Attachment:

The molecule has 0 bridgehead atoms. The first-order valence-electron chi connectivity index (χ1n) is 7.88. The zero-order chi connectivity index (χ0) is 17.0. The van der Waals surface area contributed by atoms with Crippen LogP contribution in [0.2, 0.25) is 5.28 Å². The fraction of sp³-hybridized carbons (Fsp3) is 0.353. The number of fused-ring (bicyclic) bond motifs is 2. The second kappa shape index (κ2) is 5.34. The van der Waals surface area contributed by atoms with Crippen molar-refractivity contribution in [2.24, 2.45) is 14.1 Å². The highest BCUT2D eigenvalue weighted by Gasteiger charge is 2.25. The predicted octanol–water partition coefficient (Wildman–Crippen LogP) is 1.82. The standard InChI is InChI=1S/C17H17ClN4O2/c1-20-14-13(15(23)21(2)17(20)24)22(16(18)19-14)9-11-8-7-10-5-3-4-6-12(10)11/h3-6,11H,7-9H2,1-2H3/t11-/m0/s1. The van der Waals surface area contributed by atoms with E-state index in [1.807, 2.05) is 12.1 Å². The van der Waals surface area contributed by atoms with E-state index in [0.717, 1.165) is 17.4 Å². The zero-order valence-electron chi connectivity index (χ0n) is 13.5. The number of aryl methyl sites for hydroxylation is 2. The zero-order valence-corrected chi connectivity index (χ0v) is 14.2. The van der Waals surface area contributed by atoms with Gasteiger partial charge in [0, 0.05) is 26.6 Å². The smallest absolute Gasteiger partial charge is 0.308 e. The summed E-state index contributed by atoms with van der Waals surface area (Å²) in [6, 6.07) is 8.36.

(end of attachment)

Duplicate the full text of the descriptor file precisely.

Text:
The molecule has 0 bridgehead atoms. The first-order valence-electron chi connectivity index (χ1n) is 7.88. The zero-order chi connectivity index (χ0) is 17.0. The van der Waals surface area contributed by atoms with Crippen LogP contribution in [0.2, 0.25) is 5.28 Å². The fraction of sp³-hybridized carbons (Fsp3) is 0.353. The number of fused-ring (bicyclic) bond motifs is 2. The second kappa shape index (κ2) is 5.34. The van der Waals surface area contributed by atoms with Crippen molar-refractivity contribution in [2.24, 2.45) is 14.1 Å². The highest BCUT2D eigenvalue weighted by Gasteiger charge is 2.25. The predicted octanol–water partition coefficient (Wildman–Crippen LogP) is 1.82. The standard InChI is InChI=1S/C17H17ClN4O2/c1-20-14-13(15(23)21(2)17(20)24)22(16(18)19-14)9-11-8-7-10-5-3-4-6-12(10)11/h3-6,11H,7-9H2,1-2H3/t11-/m0/s1. The van der Waals surface area contributed by atoms with E-state index in [1.807, 2.05) is 12.1 Å². The van der Waals surface area contributed by atoms with E-state index in [0.717, 1.165) is 17.4 Å². The zero-order valence-electron chi connectivity index (χ0n) is 13.5. The number of aryl methyl sites for hydroxylation is 2. The zero-order valence-corrected chi connectivity index (χ0v) is 14.2. The van der Waals surface area contributed by atoms with Gasteiger partial charge in [0, 0.05) is 26.6 Å². The smallest absolute Gasteiger partial charge is 0.308 e. The summed E-state index contributed by atoms with van der Waals surface area (Å²) in [6, 6.07) is 8.36.